More studies need to be performed to get a better idea of how tinnitus affects people, as well as how to treat their tinnitus symptoms. The authors of the study say that “The recent guidelines published by the American Academy of Otolaryngology–Head and Neck Surgery (AAOHNSF) provide a logical framework for clinicians treating these patients, but the current results indicate that most patients may not be offered management recommendations consistent with the suggested protocol.”
Many children with autism have difficulties interacting and communicating with others. Due to these social, communication and behavioral challenges, it is important that parents are aware of how to properly care for their children – especially when they are young. However, it may be a while before parents discover that their child has autism. New research suggests that a connection between hearing and autism might be able to identify which children are at risk for the disorder.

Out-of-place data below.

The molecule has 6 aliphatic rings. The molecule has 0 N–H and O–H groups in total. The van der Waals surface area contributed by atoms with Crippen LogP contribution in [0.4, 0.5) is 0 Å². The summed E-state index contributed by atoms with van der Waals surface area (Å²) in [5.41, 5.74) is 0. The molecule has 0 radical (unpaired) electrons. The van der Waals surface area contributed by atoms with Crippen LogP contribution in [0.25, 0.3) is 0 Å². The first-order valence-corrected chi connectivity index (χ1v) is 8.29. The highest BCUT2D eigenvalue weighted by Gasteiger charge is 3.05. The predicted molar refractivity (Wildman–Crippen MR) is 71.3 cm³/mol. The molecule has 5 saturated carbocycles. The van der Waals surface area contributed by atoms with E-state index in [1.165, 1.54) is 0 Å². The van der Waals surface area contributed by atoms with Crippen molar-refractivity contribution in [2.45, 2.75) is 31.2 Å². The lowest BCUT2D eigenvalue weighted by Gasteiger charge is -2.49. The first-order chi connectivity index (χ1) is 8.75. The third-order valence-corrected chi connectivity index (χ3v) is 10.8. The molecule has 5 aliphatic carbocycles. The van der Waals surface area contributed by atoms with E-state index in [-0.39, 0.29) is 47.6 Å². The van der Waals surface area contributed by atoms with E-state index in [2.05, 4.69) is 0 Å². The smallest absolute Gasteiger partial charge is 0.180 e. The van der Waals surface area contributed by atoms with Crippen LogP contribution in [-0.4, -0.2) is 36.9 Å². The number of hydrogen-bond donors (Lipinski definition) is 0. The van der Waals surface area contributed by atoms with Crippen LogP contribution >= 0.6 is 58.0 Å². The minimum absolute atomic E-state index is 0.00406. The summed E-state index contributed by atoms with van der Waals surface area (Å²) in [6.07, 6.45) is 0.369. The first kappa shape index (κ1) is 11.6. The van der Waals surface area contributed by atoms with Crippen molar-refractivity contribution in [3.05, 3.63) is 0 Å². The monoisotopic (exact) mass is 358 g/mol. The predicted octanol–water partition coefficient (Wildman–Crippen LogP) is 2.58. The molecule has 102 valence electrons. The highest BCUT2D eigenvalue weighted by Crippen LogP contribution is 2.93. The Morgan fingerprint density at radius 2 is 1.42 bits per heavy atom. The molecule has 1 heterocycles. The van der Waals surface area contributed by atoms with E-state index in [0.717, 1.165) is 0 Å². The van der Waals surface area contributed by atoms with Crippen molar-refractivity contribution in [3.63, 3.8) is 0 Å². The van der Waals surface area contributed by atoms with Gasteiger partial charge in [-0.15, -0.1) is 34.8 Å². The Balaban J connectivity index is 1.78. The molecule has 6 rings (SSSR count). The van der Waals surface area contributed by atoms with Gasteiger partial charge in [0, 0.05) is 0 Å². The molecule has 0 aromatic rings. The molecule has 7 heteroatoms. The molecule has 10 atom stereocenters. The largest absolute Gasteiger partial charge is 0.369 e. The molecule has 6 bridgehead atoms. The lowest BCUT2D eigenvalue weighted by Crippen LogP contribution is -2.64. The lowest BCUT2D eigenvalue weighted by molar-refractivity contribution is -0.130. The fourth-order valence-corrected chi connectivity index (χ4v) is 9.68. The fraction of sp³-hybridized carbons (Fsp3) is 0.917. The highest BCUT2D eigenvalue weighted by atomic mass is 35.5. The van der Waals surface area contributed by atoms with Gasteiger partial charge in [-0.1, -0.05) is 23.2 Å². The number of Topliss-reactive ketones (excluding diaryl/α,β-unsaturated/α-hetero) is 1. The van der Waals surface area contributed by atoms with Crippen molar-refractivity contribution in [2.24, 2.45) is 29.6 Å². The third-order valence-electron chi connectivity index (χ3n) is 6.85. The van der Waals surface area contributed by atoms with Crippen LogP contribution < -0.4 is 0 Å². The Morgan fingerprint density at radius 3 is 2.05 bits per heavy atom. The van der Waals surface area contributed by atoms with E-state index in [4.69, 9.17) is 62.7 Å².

Hearing and Autism: Inner-Ear Deficiency
Autism Spectrum Disorder (ASD) is classified as a neurodevelopmental disorder, in which it is difficult for one to interact socially or communicate with others (verbally and non-verbally). Some even display restrictive or repetitive behavior. The behavioral signs of autism are not the same for every person. Some children with autism are able to interact with people better than other kids can.